FIG. 3.
Effect of hLf variants on the secretion of IL-8 by LPS-activated HUVEC. Cells were incubated for 5 h with 100 ng of LPS/ml and 10% FCS in the absence () or in the presence of variants of 50 ([filled square]) or 100 μg (□) of hLf, hLf(−3N), ...

Inhibition by hLf of the IL-8 production induced by the sCD14-LPS complex in endothelial cells.

Serum sCD14 mediates the binding of LPS to endothelial cells (14). Elsewhere, interactions between Lf and either sCD14 or the sCD14-LPS complex were recently described (4). These interactions may be relevant to the inhibiting properties of hLf on IL-8 production by LPS-stimulated HUVEC. Thus, we studied the production of IL-8 induced by the sCD14-LPS complex in the presence of various concentrations of nhLf. As shown in Fig. Fig.4,4, the production of IL-8 was threefold increased in the presence of complexed sCD14 and LPS compared to that of the controls with medium, sCD14, sCD14 with nhLf, or LPS alone. Inhibition of IL-8 production was dependent on the nhLf concentration (data not shown). About 46% ± 3% inhibition was detected at 200 μg of nhLf/ml (Fig. (Fig.4).4). These results show that the inhibition effect of hLf is related to its interaction with the sCD14-LPS complex.

FIG. 4.
Effect of hLf on IL-8 production induced in LPS-activated endothelial cells in the presence of recombinant sCD14. HUVEC were activated with 100 ng of LPS/ml preincubated for 30 min at room temperature with 2 μg of human recombinant sCD14/ml in ...

Inhibition of IL-8 binding to immobilized heparin by hLf.

Cell surface proteoglycans of endothelial cells are required for presenting highly diffusible inflammatory chemokines to leukocytes (16, 20, 40). IL-8 homodimers bind to heparan sulfate and heparin. Since hLf interacts with proteoglycans (22, 27, 43), we hypothesized that hLf may interfere with the presentation of IL-8 on glycosaminoglycans. To check this hypothesis, the binding of radiolabeled IL-8 to immobilized heparin-BSA was analyzed in the presence of increasing concentrations of nhLf (Fig. (Fig.5A).5A). Human serum transferrin and soluble heparin were used as controls (Fig. (Fig.5A).5A). Both nhLf and soluble heparin were able to strongly compete with 125I-IL-8 for the binding to immobilized heparin-BSA. As little as 10 μg of nhLf/ml yielded 58% ± 3% inhibition. Lf was a more effective competitor than the soluble heparin molecule. In contrast, serum transferrin, whose structure is highly homologous to that of hLf, did not prevent the 125I-IL-8 binding to heparin-BSA.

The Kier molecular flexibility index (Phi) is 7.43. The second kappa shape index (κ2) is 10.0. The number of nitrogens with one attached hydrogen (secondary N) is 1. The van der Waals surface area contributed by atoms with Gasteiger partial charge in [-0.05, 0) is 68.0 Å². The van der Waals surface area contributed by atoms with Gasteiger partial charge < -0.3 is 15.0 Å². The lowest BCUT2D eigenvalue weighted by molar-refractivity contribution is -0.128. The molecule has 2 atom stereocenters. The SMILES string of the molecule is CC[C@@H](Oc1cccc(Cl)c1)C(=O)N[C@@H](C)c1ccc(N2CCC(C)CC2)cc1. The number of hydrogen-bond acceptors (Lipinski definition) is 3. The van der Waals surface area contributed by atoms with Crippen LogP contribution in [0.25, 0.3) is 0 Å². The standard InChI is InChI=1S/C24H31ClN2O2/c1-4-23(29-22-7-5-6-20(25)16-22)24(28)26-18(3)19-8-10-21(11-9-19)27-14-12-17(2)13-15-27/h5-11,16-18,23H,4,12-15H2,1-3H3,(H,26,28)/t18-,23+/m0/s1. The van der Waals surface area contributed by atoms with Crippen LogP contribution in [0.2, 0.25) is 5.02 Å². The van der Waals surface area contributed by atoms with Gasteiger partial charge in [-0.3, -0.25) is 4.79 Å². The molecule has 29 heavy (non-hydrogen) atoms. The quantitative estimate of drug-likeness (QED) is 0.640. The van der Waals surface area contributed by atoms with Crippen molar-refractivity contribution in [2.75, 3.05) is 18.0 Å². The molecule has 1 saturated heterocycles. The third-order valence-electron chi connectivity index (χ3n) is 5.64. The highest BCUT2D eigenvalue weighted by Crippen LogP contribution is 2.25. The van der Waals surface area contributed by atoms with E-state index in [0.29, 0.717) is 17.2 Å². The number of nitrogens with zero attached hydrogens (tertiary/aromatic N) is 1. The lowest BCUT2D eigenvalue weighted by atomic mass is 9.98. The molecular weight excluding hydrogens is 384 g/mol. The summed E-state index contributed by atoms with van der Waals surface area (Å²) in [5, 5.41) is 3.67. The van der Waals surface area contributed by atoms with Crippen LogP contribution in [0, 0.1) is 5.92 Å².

FIG. 5.
Inhibition of IL-8 binding to immobilized heparin by hLf, hLf variants, serum transferrin, and soluble heparin. Heparin-BSA was immobilized on microtiter plates, and the binding of [125I]IL-8, in the presence of increasing concentrations of competitors, ...

Importance of the N-terminal domain of hLf for the inhibition of the IL-8 binding to immobilized heparin.

We investigated the role of hLf basic residues 1 to 4 and 28 to 34 in the inhibition of radiolabeled IL-8 binding to proteoglycans (Fig. (Fig.5B).5B). Both sequences were reported to act as cationic cradles for heparin binding (27, 43). Increasing concentrations of N-terminally modified hLf variants were used in competitive binding experiments to immobilized heparin. About 10 μg of rhLf/ml and 35 μg of EGS-rhLf/ml reduced the amount of 125I-IL-8 bound to heparin by 50%. Maximal inhibition (around 70%) was gained from 100-μg/ml concentrations of any of the two proteins. Competition between 125I-IL-8 and G4R-rhLf or Lf(−3N) for heparin-BSA binding was less effective than that obtained with rhLf. The IC50 values calculated for G4R-rhLf and Lf(−3N) were 72 and 88 μg/ml, respectively. Very low inhibition (9% ± 4%) was detected with G4R-EGS-rhLf. These results demonstrate the ability of Lf, through its glycosaminoglycan-binding site, to compete with IL-8 for binding to heparin.

DISCUSSION

Endothelial cells express chemokines that initiate the activation and recruitment of circulating leukocytes at inflammatory tissue sites. Nevertheless, during septicemia chemokines participate in a series of cellular events that severely damage the endothelium and surrounding tissues (9, 30). Anti-inflammatory therapies aiming to regulate the chemokine responses may thus prevent those septic shock-associated events. Lactoferrin, a glycoprotein released from neutrophils during inflammation and present in most secretions, exhibits anti-inflammatory properties (5). In particular, the protective effect of exogenous Lf against endotoxin lethal shock in various animals was previously reported (19, 21, 26, 44). Recently, we brought evidence that Lf strongly interacts with LPS, sCD14, or the sCD14-LPS complex, thus lowering the expression of adhesion molecules, E-selectin, and ICAM-1 on endothelial cells (4). However, its effect on the expression and function of chemokines in the leukocyte recruitment process was not investigated.